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Wednesday, November 14, 2007

Showing tabs

Without going into the debates of whether tabs are evil and what not, here's a simple way to visually see tabs in as you traverse text in a buffer.

(setq x-stretch-cursor t)
*Non-nil means draw block cursor as wide as the glyph under it.
For example, if a block cursor is over a tab, it will be drawn as
wide as that tab on the display.

Plug that into your .emacs and you should see a block cursor when emacs encounters a tab. I like this setting, as it's unobtrusive and shows up only when required.

Sure, there's M-x untabify and BlankMode but I prefer this as I scroll through the code quite slowly.

Saturday, November 3, 2007

Other Editors....

Sometimes it's hard to explain why I use Emacs and not switch to other editors.
It's not that I have not tried other editors but I just don't see the point after looking at the feature list and the UI.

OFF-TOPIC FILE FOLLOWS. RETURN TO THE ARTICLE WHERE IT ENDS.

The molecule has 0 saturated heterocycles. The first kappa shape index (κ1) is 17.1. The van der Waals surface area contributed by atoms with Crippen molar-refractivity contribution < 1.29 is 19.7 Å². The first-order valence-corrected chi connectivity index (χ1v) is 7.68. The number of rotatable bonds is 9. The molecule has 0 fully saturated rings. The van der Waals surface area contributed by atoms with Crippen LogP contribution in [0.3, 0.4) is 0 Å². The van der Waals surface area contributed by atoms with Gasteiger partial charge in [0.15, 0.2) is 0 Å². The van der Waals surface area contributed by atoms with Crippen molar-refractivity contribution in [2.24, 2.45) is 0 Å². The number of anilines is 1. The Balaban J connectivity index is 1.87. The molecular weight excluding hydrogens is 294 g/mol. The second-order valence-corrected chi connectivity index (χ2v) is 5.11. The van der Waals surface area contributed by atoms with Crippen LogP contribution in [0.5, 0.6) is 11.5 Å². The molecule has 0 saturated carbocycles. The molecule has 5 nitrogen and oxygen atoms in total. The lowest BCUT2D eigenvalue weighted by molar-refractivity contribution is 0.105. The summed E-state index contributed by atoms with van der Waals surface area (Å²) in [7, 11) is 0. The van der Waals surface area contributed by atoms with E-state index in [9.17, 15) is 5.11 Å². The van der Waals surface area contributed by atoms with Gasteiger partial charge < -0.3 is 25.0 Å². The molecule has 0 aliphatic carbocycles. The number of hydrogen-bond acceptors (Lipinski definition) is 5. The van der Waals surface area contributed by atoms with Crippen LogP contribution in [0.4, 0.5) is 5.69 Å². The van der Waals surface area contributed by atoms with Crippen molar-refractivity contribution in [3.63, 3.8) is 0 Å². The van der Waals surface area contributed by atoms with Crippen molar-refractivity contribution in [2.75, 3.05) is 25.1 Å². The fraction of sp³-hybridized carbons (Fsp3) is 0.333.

Every time a new editor comes out and someone talks up a new feature, it's either there in Emacs or someone quickly comes out with something similar.

Come to think of it, the complete integration of your work style either out of the box or through customisation is what keeps me with emacs. There is simply very little that you need to do or need a reason to step out of emacs.

Things that I find incredibly useful are


and a whole bunch of default settings in emacs. For a bad typist like me, the dabbrev and hippie expansion are a godsend. I mean, that alone saves hours of typing the same stuff over and over again.

Quite simply, I've come to the point where if an editor does not provide for easy integration with MY work style, I'd be quite reluctant to switch.

Am I saying I won't switch?

Quite the opposite, you better have something much, much better than what I have!